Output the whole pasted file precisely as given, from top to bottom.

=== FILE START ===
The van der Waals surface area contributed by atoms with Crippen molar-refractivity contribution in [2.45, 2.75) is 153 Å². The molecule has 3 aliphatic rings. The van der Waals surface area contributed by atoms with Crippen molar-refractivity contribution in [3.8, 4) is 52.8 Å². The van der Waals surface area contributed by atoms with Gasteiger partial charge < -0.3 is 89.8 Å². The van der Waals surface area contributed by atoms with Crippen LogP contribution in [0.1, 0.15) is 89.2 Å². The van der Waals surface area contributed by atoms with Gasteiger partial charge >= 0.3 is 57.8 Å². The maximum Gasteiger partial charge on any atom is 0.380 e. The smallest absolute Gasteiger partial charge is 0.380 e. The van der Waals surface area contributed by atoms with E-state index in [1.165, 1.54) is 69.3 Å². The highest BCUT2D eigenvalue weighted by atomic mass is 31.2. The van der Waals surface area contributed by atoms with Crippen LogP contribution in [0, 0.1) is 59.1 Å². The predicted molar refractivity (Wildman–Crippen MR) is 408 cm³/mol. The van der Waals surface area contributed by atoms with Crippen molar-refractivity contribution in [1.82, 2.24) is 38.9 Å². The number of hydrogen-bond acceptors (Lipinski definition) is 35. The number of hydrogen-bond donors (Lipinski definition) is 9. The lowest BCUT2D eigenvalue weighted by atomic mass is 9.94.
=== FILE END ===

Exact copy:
The van der Waals surface area contributed by atoms with Crippen molar-refractivity contribution in [2.45, 2.75) is 153 Å². The molecule has 3 aliphatic rings. The van der Waals surface area contributed by atoms with Crippen molar-refractivity contribution in [3.8, 4) is 52.8 Å². The van der Waals surface area contributed by atoms with Gasteiger partial charge < -0.3 is 89.8 Å². The van der Waals surface area contributed by atoms with Crippen LogP contribution in [0.1, 0.15) is 89.2 Å². The van der Waals surface area contributed by atoms with Gasteiger partial charge >= 0.3 is 57.8 Å². The maximum Gasteiger partial charge on any atom is 0.380 e. The smallest absolute Gasteiger partial charge is 0.380 e. The van der Waals surface area contributed by atoms with E-state index in [1.165, 1.54) is 69.3 Å². The highest BCUT2D eigenvalue weighted by atomic mass is 31.2. The van der Waals surface area contributed by atoms with Crippen LogP contribution in [0, 0.1) is 59.1 Å². The predicted molar refractivity (Wildman–Crippen MR) is 408 cm³/mol. The van der Waals surface area contributed by atoms with Crippen molar-refractivity contribution in [1.82, 2.24) is 38.9 Å². The number of hydrogen-bond acceptors (Lipinski definition) is 35. The number of hydrogen-bond donors (Lipinski definition) is 9. The lowest BCUT2D eigenvalue weighted by atomic mass is 9.94.